CIRT joined business groups calling upon the Trump administration to stop a new effort to scrutinize large businesses that took emergency payroll loans during the pandemic, warning that officials were asking inappropriate questions that appeared biased against borrowers. At issue are "loan necessity" questionnaires that the Small Business Administration has proposed that gathers information from businesses that took Paycheck Protection Program loans worth $2 million or more. The nine-page forms, which the SBA issued with little public explanation, sought details from borrowers beyond what they provided in initial loan applications, including information on quarterly revenue, capital expenditures, dividend payments and whether any employees earned more than $250,000.
Eighty groups including CIRT, the U.S. Chamber of Commerce, the American Bankers Association, and the National Association of Manufacturers warned the SBA and the Treasury Department that the questionnaires introduced a "confusing and burdensome" process for borrowers and PPP lenders. A similar letter was sent to the US House and Senate leadership pointing out the problems associated with the proposed procedures. The broad pushback from the business community is the latest flashpoint over the “Paycheck Protection Program,” which issued $525 billion of emergency loans to more than 5 million businesses as a way to keep workers connected to their jobs. The loans can be forgiven if businesses agree to maintain payroll. In the new questionnaires, the SBA said it was examining the loans “to maximize program integrity and protect taxpayer resources" and to review the "good-faith certification that economic uncertainty made your loan request necessary to support your ongoing operations.” But business groups — representing lenders that issued the loans and the borrowers that received them — say the SBA is using criteria beyond what was required by Congress to evaluate whether larger companies needed the money; pointing out that: submission of revenue and liquidity data "appears to signal a bias against PPP borrowers that managed to survive or remain profitable despite the Covid-19 pandemic." They said the legislation that established the program in March did not include liquidity or revenue tests and so "those considerations are inapplicable and inappropriate as it relates to the forgiveness of any currently outstanding PPP loan." Instead, the business associations said the agencies should ask borrowers for a "narrative statement" with documentation to support their decision to seek the loans.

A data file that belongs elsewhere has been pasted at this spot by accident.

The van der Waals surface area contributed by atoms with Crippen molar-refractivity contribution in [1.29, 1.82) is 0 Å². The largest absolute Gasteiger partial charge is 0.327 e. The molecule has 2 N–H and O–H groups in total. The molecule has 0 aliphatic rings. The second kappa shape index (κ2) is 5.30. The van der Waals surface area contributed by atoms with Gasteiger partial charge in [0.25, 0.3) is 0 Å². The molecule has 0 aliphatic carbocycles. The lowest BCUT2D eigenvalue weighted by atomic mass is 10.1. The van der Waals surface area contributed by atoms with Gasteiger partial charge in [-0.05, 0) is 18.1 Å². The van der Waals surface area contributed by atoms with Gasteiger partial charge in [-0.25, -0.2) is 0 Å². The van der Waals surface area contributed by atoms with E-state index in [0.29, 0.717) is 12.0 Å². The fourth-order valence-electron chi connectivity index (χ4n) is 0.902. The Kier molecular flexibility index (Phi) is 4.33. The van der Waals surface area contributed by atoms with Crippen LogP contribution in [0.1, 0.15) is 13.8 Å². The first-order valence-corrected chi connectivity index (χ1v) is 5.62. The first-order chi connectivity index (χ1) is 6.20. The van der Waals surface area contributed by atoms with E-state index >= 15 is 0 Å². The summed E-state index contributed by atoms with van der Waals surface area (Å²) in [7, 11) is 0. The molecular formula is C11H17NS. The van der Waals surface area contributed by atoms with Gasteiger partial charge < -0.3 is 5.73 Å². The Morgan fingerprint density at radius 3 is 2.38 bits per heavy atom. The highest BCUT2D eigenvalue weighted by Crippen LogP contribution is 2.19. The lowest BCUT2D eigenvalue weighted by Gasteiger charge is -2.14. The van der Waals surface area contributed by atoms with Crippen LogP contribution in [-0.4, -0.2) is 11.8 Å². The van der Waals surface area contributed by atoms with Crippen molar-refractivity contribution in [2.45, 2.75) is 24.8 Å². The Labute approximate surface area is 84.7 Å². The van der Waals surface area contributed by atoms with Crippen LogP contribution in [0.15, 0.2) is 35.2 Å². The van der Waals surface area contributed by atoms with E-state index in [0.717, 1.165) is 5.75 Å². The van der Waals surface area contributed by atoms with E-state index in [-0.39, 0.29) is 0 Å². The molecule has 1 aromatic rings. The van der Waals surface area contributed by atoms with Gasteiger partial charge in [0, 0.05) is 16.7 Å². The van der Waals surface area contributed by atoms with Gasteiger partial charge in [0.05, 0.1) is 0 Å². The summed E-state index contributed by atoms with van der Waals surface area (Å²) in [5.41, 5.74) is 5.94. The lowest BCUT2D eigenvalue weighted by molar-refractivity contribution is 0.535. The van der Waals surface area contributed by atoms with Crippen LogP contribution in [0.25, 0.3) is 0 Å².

[For details, see the coalition letters to the Administration as well as U.S. House and Senate Leaders].